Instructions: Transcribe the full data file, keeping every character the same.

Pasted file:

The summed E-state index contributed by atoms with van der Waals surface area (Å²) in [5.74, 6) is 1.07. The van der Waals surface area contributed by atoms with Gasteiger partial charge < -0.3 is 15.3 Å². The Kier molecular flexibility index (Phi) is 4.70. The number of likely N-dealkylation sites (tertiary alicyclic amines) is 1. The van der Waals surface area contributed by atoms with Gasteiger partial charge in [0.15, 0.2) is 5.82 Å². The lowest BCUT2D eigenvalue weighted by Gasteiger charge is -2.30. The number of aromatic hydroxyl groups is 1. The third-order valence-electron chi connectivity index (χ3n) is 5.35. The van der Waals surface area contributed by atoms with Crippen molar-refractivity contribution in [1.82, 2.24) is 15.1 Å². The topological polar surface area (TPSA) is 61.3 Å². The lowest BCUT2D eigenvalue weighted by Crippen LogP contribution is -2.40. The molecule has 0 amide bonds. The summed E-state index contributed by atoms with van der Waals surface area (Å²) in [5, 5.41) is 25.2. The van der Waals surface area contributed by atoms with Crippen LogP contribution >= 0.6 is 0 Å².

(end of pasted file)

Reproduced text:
The summed E-state index contributed by atoms with van der Waals surface area (Å²) in [5.74, 6) is 1.07. The van der Waals surface area contributed by atoms with Gasteiger partial charge < -0.3 is 15.3 Å². The Kier molecular flexibility index (Phi) is 4.70. The number of likely N-dealkylation sites (tertiary alicyclic amines) is 1. The van der Waals surface area contributed by atoms with Gasteiger partial charge in [0.15, 0.2) is 5.82 Å². The lowest BCUT2D eigenvalue weighted by Gasteiger charge is -2.30. The number of aromatic hydroxyl groups is 1. The third-order valence-electron chi connectivity index (χ3n) is 5.35. The van der Waals surface area contributed by atoms with Crippen molar-refractivity contribution in [1.82, 2.24) is 15.1 Å². The topological polar surface area (TPSA) is 61.3 Å². The lowest BCUT2D eigenvalue weighted by Crippen LogP contribution is -2.40. The molecule has 0 amide bonds. The summed E-state index contributed by atoms with van der Waals surface area (Å²) in [5, 5.41) is 25.2. The van der Waals surface area contributed by atoms with Crippen LogP contribution >= 0.6 is 0 Å².